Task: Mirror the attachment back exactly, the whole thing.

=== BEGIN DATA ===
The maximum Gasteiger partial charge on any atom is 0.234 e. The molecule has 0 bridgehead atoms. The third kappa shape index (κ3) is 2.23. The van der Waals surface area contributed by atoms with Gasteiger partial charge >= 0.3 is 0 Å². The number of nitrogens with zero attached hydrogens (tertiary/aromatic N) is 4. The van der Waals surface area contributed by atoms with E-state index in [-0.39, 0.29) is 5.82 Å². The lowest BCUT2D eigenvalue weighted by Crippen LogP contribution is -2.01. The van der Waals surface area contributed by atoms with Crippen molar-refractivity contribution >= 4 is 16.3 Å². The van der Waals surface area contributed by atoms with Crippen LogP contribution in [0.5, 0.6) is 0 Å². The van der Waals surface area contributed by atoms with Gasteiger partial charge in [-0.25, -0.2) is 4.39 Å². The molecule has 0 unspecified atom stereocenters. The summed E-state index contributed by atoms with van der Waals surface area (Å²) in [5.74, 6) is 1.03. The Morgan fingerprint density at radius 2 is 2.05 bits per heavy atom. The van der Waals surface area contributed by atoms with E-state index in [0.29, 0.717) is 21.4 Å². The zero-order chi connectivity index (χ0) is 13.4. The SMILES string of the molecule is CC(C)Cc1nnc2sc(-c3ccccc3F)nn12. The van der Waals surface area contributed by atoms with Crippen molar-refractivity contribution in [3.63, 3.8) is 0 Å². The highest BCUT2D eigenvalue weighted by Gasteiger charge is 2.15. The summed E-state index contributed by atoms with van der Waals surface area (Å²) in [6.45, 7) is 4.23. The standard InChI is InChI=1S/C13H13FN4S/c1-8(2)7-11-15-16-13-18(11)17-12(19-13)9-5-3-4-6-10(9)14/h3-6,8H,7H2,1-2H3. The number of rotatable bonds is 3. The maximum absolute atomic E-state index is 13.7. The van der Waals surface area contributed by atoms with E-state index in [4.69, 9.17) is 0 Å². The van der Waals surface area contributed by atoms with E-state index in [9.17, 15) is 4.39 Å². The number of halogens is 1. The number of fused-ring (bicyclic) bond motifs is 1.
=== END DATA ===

The maximum Gasteiger partial charge on any atom is 0.234 e. The molecule has 0 bridgehead atoms. The third kappa shape index (κ3) is 2.23. The van der Waals surface area contributed by atoms with Gasteiger partial charge >= 0.3 is 0 Å². The number of nitrogens with zero attached hydrogens (tertiary/aromatic N) is 4. The van der Waals surface area contributed by atoms with E-state index in [-0.39, 0.29) is 5.82 Å². The lowest BCUT2D eigenvalue weighted by Crippen LogP contribution is -2.01. The van der Waals surface area contributed by atoms with Crippen molar-refractivity contribution >= 4 is 16.3 Å². The van der Waals surface area contributed by atoms with Crippen LogP contribution in [0.5, 0.6) is 0 Å². The van der Waals surface area contributed by atoms with Gasteiger partial charge in [-0.25, -0.2) is 4.39 Å². The molecule has 0 unspecified atom stereocenters. The summed E-state index contributed by atoms with van der Waals surface area (Å²) in [5.74, 6) is 1.03. The Morgan fingerprint density at radius 2 is 2.05 bits per heavy atom. The van der Waals surface area contributed by atoms with E-state index in [0.29, 0.717) is 21.4 Å². The zero-order chi connectivity index (χ0) is 13.4. The SMILES string of the molecule is CC(C)Cc1nnc2sc(-c3ccccc3F)nn12. The van der Waals surface area contributed by atoms with Crippen molar-refractivity contribution in [3.63, 3.8) is 0 Å². The highest BCUT2D eigenvalue weighted by Gasteiger charge is 2.15. The summed E-state index contributed by atoms with van der Waals surface area (Å²) in [6.45, 7) is 4.23. The standard InChI is InChI=1S/C13H13FN4S/c1-8(2)7-11-15-16-13-18(11)17-12(19-13)9-5-3-4-6-10(9)14/h3-6,8H,7H2,1-2H3. The number of rotatable bonds is 3. The maximum absolute atomic E-state index is 13.7. The van der Waals surface area contributed by atoms with E-state index in [4.69, 9.17) is 0 Å². The van der Waals surface area contributed by atoms with E-state index in [9.17, 15) is 4.39 Å². The number of halogens is 1. The number of fused-ring (bicyclic) bond motifs is 1.